Not being allowed to talk about this disgrace with anyone and hearing other children (and even adults) making pun about psychiatric hospitals, while insulting each others of being insane and disabled, I thought for a very long time that this was exactly what mental illnesses were about: being crazy. As a child, I internalised that message, burying deeply inside me this perception of depression as a weakness, something to be ashamed of. Something so inglorious that I had to hide it from everyone.

So little by little, I started to fear becoming like my him. I was so anxious about catching this strange, nameless disease that would make me feel so much sadness inside my heart. This sore that would make me become so instable and extremely mad for no reason, or laugh with that weird expression that would even scare my own children. I started to fear that something was so rotten inside me that it would drive me apart from the people I loved. Also for years, I didn’t allow myself to feel unhappy. I believed that if I feigned happiness, then I would be a happy girl. But obviously that’s not how it works.. There was always this sadness inside.. This little bit of Caroline that still didn’t cope with the disappearance of her dad in her life.

Because even if he was a bit strange, aggressive and scary, he was still the guy who taught me how to ride a bike. He was the person with whom I found my first four leaf clover, started to drive a car and played cards with on rainy Sunday afternoons. He was the arms in which I would curl to have naps while watching Arte documentaries and the one who showed me how to make music out of a grass leaf. He was all that and so much more to me. He was my father.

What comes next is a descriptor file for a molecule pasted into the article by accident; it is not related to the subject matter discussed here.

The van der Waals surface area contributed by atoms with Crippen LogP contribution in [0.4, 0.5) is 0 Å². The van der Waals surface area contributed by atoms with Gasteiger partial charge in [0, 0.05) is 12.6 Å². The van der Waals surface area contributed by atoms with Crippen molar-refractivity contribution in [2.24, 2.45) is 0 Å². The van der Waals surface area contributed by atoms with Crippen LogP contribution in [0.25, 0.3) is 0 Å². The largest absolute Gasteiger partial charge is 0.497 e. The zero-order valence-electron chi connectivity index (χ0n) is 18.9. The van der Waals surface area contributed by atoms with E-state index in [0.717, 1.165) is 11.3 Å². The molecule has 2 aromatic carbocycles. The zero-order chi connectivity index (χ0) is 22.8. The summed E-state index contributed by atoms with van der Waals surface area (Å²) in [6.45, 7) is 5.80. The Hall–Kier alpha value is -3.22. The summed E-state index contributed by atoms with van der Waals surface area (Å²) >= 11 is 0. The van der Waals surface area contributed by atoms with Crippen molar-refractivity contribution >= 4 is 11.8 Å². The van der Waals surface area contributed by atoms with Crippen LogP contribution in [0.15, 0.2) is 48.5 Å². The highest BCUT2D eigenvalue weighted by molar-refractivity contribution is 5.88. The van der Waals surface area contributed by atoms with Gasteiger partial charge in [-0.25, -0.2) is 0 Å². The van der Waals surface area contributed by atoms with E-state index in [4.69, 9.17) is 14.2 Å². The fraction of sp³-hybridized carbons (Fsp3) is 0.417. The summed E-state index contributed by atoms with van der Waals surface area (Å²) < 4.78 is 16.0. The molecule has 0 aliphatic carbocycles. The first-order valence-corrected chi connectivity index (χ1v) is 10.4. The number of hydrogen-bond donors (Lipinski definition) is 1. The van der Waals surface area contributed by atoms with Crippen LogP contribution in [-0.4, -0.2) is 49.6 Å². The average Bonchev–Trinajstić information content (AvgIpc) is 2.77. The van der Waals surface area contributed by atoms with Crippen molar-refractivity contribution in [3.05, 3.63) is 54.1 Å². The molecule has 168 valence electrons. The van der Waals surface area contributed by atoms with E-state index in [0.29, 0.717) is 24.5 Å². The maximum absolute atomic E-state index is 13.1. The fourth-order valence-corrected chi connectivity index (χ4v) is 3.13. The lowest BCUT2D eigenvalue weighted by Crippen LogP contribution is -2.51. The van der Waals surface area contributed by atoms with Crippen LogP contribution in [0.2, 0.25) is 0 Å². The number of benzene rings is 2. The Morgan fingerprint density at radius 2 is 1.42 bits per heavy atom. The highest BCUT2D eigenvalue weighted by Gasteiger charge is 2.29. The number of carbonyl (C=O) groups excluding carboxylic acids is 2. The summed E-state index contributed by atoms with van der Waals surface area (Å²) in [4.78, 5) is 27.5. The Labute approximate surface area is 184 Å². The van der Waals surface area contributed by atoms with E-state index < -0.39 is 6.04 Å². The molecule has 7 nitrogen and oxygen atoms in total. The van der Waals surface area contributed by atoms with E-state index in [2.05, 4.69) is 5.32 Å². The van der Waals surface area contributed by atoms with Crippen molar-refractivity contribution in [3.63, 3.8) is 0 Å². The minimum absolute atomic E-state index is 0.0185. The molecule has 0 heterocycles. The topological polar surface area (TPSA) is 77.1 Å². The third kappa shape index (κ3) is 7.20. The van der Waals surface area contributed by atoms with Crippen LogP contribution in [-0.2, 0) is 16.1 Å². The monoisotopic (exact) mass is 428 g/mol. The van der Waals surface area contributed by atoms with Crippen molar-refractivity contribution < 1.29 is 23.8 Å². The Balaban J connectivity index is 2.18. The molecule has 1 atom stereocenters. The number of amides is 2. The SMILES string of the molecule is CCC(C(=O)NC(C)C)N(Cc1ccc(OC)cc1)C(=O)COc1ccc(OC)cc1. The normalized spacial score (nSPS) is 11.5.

Eventually, I got used to his absence, and accustomed to the fact of having to face all the challenges that life put on my way all by myself. And for a long time, it was doable. Until my accident. While hurting badly my head and facing physical damage from my fall, I started to find myself incapable to endorse any bad feeling anymore. I just couldn’t take it. It felt like my brain refused to absorb anything else, forcing me to let it all go. I was helpless. Slowly, but surely, depression found its way to me. I spent months curled up in a foetal position in my bed, not going out for days, unable to do anything but cry for no reason. More and more frequently, I went back home because it felt like it was the only place I did not have to deal with anything – not even myself anymore. It seemed that everything was collapsing around me. I was diving so deep that I felt submerged and suffocated by the weight of these dark years all at once. And just as I thought that things couldn’t get worse, my dad attempted to commit suicide.

Sometimes, I believe that you have to touch the bottom in order to be able to go back up to the surface. At the pinnacle of my vulnerability, I gathered all the strength I had left, and seek for help. If I am still not at a hundred percent at the best of my abilities, I can now see an end to that dark, winding road I took for so many years. I know this will be a long process, because I still have a few battles to fight before winning the war, but I am definitely ready to work on it.

My story is only a story among million others. 25% of the European population is suffering from either depression or anxiety every year. And more than a quarter of deaths in Europe are due to neuropsychiatric troubles. Yet, in 2016 people dealing with mental illnesses are still marginalised. The taboo linked to this condition is so powerful that some people feel ashamed to look for help. Asking for help isn’t a failure, it gives you a means to succeed. Don’t let the secret consume all your energy. Depression isn’t a sign of weakness, it occurs when people have been strong for too long. And if you don’t have any kind ears to listen to your story, nor a soft shoulder to cry on.. I’m here for you.